Tag - Obama
The Federal Communications Commission's (FCC) proposal to open up cable services to any compatible set-top box instead of just those offered by cable companies has received backing from the Obama administration. The White House has released a statement supporting the FCC's "Unlock the Box" proposal, calling upon the FCC to press ahead with its plan, in order to increase competition and encourage innovation in the marketplace.
Apple CEO Tim Cook and Vice President of Environment, Policy and Social Initiatives Lisa Jackson attended a White House state dinner in honor of visiting Chinese President Xi Jinping, hosted by the President and First Lady. Cook and Jackson sat with the Obamas at the head table, and Cook had met previously with Xi at a conference in Seattle attended by numerous US tech CEOs and executives, many of whom were also at tonight's dinner. President Obama and President Xi held a joint press conference earlier in the day that covered cybersecurity, trade agreements, and military relations.
Apple and Intel are among the US firms that have agreed to sign on to President Obama's new Cybersecurity Framework as a result of a recent summit on the topic held on Friday in Palo Alto, California. The two tech firms are the first in that sector to adopt the measures, which are intended to better coordinate reporting of data and security breaches and the response to them between businesses and the federal government.
A few new details appear to have leaked out of the new proposal by Federal Communications Commission Chair Tom Wheeler, which would call for Title II regulation of Internet service by broadband providers and may also include a similar reclassification for cellular data, which up till now has been exempted. The move would increase the FCC's ability to regulate providers, but uses the "light touch" model that was adopted for mobile phone service in 1993.
President Obama has, for the first time, publicly acknowledged that encryption is a problem for law enforcement. With UK Prime Minister David Cameron alongside, the President said that there must be both ways to keep citizens' information private, but that there has to be a way to allow law enforcement to surveil both in real-time, as well as decrypt after-the-fact forensically, when a court deems it necessary. "Because this is a whole new world, as David [Cameron] says, the laws that might've been designed for the traditional wiretap have to be updated. How we do that needs to be debated both here in the United States and in the UK," said the President.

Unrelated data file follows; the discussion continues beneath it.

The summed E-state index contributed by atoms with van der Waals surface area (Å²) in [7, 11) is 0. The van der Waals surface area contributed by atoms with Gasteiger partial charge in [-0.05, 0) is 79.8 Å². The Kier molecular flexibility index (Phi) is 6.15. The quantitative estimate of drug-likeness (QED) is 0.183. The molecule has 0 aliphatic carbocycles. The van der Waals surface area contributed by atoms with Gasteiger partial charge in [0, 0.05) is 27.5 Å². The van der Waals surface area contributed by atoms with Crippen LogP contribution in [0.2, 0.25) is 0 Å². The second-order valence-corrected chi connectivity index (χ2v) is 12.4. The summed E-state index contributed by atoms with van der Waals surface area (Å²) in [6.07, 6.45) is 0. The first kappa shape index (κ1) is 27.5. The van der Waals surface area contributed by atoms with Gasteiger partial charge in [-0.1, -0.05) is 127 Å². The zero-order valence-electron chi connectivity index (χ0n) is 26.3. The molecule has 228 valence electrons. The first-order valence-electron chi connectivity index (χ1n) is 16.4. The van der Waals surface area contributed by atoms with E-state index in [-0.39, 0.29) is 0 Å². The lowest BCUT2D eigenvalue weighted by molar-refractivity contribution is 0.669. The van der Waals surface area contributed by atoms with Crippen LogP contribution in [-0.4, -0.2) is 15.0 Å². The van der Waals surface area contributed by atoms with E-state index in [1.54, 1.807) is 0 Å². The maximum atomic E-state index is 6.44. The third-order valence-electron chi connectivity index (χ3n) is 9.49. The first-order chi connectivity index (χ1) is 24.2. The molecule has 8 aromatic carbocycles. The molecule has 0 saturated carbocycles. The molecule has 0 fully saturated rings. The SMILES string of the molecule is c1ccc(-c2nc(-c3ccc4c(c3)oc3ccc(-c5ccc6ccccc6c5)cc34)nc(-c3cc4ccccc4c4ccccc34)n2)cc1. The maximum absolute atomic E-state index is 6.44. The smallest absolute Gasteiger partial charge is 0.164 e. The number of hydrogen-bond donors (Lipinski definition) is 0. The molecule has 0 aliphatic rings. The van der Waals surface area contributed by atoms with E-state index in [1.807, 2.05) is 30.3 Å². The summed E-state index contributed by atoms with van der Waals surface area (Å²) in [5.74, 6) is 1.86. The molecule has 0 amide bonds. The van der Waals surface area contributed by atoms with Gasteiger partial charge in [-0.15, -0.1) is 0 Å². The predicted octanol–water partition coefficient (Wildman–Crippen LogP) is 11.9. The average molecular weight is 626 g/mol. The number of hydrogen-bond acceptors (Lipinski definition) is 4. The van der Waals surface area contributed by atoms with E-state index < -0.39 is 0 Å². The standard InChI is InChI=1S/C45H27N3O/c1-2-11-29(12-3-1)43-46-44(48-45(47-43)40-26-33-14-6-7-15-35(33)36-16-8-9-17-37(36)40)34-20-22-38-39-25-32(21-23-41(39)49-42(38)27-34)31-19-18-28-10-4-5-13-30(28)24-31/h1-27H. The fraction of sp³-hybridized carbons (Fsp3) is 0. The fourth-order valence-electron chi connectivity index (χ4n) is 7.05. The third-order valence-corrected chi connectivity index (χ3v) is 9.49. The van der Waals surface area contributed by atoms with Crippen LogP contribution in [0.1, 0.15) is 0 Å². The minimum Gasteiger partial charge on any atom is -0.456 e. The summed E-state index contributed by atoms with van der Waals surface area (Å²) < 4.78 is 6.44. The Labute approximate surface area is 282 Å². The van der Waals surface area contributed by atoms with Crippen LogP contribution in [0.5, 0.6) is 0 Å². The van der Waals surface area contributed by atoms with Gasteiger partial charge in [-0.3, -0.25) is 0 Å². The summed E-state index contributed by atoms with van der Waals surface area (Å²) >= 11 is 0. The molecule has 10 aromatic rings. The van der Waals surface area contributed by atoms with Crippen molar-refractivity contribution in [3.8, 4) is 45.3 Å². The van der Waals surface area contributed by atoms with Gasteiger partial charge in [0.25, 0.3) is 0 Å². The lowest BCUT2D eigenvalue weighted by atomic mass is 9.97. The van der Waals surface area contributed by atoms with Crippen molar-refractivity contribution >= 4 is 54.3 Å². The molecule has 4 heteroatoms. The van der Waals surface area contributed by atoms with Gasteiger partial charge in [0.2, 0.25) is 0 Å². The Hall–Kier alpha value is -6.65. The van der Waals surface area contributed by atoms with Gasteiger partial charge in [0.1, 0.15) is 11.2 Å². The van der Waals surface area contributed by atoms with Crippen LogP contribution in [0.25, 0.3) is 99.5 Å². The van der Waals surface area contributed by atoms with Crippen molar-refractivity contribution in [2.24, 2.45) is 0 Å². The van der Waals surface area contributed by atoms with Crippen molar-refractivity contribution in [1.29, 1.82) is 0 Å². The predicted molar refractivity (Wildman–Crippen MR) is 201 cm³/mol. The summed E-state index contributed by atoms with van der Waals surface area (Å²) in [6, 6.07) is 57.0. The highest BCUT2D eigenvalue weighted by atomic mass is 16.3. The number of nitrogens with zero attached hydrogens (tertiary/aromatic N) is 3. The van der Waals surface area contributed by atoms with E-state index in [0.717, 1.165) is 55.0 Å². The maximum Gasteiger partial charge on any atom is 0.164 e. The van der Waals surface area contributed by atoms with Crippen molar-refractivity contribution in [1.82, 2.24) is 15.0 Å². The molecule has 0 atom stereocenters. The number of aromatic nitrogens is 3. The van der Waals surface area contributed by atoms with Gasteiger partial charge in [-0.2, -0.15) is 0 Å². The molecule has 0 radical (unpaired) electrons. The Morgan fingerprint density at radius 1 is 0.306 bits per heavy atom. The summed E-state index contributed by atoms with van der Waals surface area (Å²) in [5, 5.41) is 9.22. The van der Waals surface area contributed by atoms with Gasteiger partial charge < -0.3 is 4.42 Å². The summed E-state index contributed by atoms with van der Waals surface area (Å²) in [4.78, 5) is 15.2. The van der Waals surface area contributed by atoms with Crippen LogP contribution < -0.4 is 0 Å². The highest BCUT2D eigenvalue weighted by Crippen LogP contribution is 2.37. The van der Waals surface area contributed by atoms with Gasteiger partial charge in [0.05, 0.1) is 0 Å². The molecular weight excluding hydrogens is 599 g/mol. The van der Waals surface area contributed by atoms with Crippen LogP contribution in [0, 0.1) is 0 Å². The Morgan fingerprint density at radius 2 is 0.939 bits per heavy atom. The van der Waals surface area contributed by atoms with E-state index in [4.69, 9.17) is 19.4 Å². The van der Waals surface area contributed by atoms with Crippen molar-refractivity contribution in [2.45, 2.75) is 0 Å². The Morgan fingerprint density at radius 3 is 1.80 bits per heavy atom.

February might not shape up to be such a great month if you're a large national Internet provider in the US. Not only will the Federal Communications Commission (FCC) be voting on the adoption of net neutrality rules FCC Chairman, Tom Wheeler, all but confirmed would be Title II-based in an interview at CES last week, but it's also possible the commission will be voting on petitions supported by President Obama to overturn laws in several states that are purported to block the build-out of broadband Internet access on the municipal level.
President Barack Obama will push for legislation forcing companies to be quicker in revealing major intrusions of their servers, White House officials have advised. In a speech set to take place at the Federal Trade Commission later today, Obama is expected to propose a new law, requiring disclosures over server hacks and other security breaches within 30 days of occurring.
On Friday, US President Barack Obama placed new sanctions on North Korea as a "first measure" of retaliation against the country's cyber-attacks on Sony Pictures through an executive order that targets individuals and companies or other entities affiliated with the North Korean government. Obama referred to the North Korean government as "destructive and coercive," and painted the incident as an attack on both a US company and at attack on the right of free expression. The movie that North Korea objected to, The Interview, has since been released and sailed to the top of the iTunes movie charts.
Last Friday, at President Barak Obama's year-end press conference, Carrie Budoff Brown of Politico asked the first question. Her inquiry was whether Sony had done the right thing in canceling the release of the Seth Rogan comedy The Interview, and what a "proportional" US response to the North Korean-led cyber-attack on Sony would look like. While discussing the answers to those questions, President Obama called on Congress to help create stronger cyber-security laws.
In an interview recorded on Friday, President Obama clarified his remarks last week regarding the Sony Pictures hack. The president denies swirling discussions about the hack being an act of war, and called it "an act of cyber vandalism that was very costly, very expensive." Additionally, late Sunday, tweets purport that hacker collective Anonymous is about to wade into the fray against North Korea for its role in the event.